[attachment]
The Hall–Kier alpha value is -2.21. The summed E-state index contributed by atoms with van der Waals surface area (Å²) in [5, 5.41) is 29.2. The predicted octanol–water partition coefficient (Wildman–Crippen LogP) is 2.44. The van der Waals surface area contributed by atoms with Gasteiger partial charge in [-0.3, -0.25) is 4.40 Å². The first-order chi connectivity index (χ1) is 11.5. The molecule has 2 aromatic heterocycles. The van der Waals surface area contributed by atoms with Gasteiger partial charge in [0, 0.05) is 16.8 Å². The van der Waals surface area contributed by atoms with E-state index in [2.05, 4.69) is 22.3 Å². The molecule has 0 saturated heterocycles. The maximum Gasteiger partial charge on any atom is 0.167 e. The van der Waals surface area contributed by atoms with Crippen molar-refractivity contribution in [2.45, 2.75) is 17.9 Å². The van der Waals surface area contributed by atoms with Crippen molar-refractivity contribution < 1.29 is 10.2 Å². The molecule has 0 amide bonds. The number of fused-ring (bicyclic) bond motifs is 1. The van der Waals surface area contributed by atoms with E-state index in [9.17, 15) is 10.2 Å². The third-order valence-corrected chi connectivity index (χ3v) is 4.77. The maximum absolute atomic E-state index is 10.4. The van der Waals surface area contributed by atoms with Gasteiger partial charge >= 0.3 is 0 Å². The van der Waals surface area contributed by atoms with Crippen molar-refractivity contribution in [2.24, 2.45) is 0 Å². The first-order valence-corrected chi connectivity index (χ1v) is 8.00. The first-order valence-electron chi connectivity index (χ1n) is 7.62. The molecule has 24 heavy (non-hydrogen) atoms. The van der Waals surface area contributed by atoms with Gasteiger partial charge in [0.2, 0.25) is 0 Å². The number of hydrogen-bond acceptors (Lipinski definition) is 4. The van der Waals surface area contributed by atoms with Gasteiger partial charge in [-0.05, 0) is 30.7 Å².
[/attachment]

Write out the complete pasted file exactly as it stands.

The Hall–Kier alpha value is -2.21. The summed E-state index contributed by atoms with van der Waals surface area (Å²) in [5, 5.41) is 29.2. The predicted octanol–water partition coefficient (Wildman–Crippen LogP) is 2.44. The van der Waals surface area contributed by atoms with Gasteiger partial charge in [-0.3, -0.25) is 4.40 Å². The first-order chi connectivity index (χ1) is 11.5. The molecule has 2 aromatic heterocycles. The van der Waals surface area contributed by atoms with Gasteiger partial charge in [0, 0.05) is 16.8 Å². The van der Waals surface area contributed by atoms with E-state index in [2.05, 4.69) is 22.3 Å². The molecule has 0 saturated heterocycles. The maximum Gasteiger partial charge on any atom is 0.167 e. The van der Waals surface area contributed by atoms with Crippen molar-refractivity contribution in [2.45, 2.75) is 17.9 Å². The van der Waals surface area contributed by atoms with Crippen molar-refractivity contribution < 1.29 is 10.2 Å². The molecule has 0 amide bonds. The number of fused-ring (bicyclic) bond motifs is 1. The van der Waals surface area contributed by atoms with E-state index in [9.17, 15) is 10.2 Å². The third-order valence-corrected chi connectivity index (χ3v) is 4.77. The maximum absolute atomic E-state index is 10.4. The van der Waals surface area contributed by atoms with Gasteiger partial charge >= 0.3 is 0 Å². The van der Waals surface area contributed by atoms with Crippen molar-refractivity contribution in [2.24, 2.45) is 0 Å². The first-order valence-corrected chi connectivity index (χ1v) is 8.00. The first-order valence-electron chi connectivity index (χ1n) is 7.62. The molecule has 24 heavy (non-hydrogen) atoms. The van der Waals surface area contributed by atoms with Gasteiger partial charge in [0.2, 0.25) is 0 Å². The number of hydrogen-bond acceptors (Lipinski definition) is 4. The van der Waals surface area contributed by atoms with Gasteiger partial charge in [-0.05, 0) is 30.7 Å².